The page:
MBDA is promoting the ATLAS-RC/LIC2ORNE combination at IDEX this week. Used in tandem with the MISTRAL short-range air defence missile, the combination offers substantial protection to mobile units, carried on light armoured vehicles while also integrating into the theatre air defence network.
The MISTRAL is an extremely reliable fire-and-forget air defence missile, with a success rate of nearly 95%. Equipped with an infrared imaging seeker and advanced image processing capabilities, the missile offers excellent countermeasures resistance and can engage low thermal-signature targets such as UAS and turbojet-powered missiles at long range, in addition to the usual combat aircraft and helicopter targets.
The ATLAS-RC is an automated turret, carrying two ready-to-fire MISTRALs controlled from within the vehicle. It is equipped with day/night sensors for fire control and tracking.
LIC²ORNE is a command and control (C2) unit, developed from a set of software already proven on MBDA's MISTRAL and VL MICA air defence systems. It can coordinate up to 8 ATLAS-RC systems and connect them to higher-level command systems, including using advanced connections such as Link 16 or satellite links. With its ability to use radar or electro-optic sensors, LIC²ORNE ensures that the ATLAS-RC turret has sufficient early warning to make full use of the MISTRAL’s firing envelope.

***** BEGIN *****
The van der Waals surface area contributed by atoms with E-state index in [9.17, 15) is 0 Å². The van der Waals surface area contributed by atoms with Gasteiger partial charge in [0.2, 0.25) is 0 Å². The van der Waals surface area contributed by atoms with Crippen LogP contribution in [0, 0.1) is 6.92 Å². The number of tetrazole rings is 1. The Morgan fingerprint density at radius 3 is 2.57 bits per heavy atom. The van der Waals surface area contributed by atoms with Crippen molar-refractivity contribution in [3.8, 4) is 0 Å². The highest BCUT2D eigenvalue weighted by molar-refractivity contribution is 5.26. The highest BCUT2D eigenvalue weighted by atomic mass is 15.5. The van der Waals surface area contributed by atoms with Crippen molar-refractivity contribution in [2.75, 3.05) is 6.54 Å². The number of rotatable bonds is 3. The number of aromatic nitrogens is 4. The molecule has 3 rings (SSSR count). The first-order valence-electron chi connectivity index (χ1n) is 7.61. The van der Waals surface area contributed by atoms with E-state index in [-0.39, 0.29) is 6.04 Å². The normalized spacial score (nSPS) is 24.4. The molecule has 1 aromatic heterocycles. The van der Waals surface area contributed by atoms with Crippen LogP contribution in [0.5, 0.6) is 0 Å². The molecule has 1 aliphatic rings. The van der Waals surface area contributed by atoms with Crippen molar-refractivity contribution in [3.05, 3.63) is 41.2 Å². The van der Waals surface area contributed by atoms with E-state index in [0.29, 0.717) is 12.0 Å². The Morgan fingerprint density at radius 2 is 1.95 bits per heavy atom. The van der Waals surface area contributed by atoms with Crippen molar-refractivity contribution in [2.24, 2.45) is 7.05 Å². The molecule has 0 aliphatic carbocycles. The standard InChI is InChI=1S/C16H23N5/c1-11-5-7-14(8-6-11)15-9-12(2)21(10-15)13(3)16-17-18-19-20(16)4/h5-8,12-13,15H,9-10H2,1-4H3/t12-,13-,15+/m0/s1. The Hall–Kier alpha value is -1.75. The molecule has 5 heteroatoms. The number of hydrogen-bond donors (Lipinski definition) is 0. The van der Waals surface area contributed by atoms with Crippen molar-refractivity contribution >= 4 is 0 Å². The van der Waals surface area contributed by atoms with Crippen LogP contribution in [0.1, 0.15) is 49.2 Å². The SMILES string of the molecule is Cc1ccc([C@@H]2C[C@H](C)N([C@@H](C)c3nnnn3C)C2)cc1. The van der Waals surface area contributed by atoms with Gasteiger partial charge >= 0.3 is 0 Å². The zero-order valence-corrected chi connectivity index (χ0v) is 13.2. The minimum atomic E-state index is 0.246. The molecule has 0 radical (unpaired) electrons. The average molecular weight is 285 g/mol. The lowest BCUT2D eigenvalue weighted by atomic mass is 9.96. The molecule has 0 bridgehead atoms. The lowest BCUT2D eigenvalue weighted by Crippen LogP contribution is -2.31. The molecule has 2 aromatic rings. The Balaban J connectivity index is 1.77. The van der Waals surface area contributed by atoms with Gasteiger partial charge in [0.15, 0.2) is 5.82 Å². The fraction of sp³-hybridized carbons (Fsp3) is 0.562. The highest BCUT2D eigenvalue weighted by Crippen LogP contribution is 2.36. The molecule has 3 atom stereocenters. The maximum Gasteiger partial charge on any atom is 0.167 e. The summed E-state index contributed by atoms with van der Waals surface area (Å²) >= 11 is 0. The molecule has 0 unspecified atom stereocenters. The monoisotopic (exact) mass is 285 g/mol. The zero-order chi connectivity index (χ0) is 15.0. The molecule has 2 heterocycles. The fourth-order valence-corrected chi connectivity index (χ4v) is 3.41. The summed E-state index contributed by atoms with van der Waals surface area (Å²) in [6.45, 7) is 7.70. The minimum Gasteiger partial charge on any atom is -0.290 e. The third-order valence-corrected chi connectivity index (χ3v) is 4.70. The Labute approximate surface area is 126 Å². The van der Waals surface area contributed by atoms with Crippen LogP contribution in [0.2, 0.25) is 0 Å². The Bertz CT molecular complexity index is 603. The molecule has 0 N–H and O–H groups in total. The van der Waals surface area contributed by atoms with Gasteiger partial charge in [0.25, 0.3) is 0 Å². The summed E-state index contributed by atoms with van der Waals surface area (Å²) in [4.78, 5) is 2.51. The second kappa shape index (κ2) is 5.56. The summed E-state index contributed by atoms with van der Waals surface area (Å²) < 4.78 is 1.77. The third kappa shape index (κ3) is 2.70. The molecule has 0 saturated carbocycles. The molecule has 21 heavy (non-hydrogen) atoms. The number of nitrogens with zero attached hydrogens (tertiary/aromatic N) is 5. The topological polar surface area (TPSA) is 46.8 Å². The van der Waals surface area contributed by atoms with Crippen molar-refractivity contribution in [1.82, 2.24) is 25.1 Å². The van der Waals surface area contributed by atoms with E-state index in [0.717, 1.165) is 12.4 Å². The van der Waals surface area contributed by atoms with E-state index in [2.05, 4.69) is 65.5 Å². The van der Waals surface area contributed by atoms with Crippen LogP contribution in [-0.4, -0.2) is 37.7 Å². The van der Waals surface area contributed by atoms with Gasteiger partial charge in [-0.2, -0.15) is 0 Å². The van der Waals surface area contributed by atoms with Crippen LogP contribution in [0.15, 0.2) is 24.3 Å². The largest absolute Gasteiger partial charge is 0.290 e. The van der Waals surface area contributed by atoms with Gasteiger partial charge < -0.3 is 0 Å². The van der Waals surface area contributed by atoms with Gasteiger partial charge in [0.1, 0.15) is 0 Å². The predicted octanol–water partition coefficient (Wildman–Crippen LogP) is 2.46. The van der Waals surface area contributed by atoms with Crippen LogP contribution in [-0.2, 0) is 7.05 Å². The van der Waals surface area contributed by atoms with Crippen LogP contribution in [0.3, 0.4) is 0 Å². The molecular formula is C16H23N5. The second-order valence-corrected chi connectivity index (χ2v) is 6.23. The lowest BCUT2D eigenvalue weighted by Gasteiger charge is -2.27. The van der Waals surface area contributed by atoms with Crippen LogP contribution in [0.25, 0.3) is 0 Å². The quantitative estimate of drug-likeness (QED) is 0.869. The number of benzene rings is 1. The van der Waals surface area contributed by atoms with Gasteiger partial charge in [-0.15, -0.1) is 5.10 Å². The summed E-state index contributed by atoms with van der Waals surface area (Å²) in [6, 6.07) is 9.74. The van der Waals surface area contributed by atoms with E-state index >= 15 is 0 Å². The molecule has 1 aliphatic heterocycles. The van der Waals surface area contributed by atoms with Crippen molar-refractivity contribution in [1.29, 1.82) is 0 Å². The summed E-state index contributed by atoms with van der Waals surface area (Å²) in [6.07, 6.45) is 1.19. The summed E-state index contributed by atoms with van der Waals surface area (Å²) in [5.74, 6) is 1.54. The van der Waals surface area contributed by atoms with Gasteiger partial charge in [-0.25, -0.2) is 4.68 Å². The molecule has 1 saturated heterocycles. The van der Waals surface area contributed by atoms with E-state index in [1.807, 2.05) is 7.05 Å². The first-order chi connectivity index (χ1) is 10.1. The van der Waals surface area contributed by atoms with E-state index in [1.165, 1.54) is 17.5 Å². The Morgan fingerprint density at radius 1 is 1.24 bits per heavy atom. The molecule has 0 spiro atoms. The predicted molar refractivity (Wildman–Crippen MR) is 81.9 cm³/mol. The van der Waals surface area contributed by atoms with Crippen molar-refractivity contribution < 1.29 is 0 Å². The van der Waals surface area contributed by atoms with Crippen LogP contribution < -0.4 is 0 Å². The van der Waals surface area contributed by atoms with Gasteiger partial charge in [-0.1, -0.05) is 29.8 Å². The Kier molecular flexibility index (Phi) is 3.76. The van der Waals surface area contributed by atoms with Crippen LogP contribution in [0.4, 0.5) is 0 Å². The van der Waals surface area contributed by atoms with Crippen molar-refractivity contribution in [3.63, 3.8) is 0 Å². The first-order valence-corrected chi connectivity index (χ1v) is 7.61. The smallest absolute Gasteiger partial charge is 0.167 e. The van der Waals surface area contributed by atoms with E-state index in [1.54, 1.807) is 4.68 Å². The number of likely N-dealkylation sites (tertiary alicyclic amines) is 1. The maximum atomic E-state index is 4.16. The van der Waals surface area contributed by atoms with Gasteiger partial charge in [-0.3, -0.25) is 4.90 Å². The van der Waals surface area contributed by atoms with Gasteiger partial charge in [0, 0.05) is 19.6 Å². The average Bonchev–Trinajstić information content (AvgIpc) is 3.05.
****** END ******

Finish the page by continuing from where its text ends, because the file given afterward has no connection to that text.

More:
Thanks to LIC²ORNE's open architecture, MBDA has been able to build in defences against mini- and micro-UAS in just a few months. These defensive systems can now protect the firing unit against terrorist actions or asymmetric attacks.
“Drawing on the lessons of recent conflicts in Europe or the Middle East, the ATLAS-RC/LIC²ORNE combination is designed to provide a real air defence and engagement capability in the lower layer, while ensuring very high mobility to accompany and protect mobile detachments and front-line units. The deployment of an air defence system as close as possible to ground units is once again becoming a necessity, and a key survivability factor for ground forces,” explained MBDA’s Military Advisor, Land Systems, Francis Bordachar.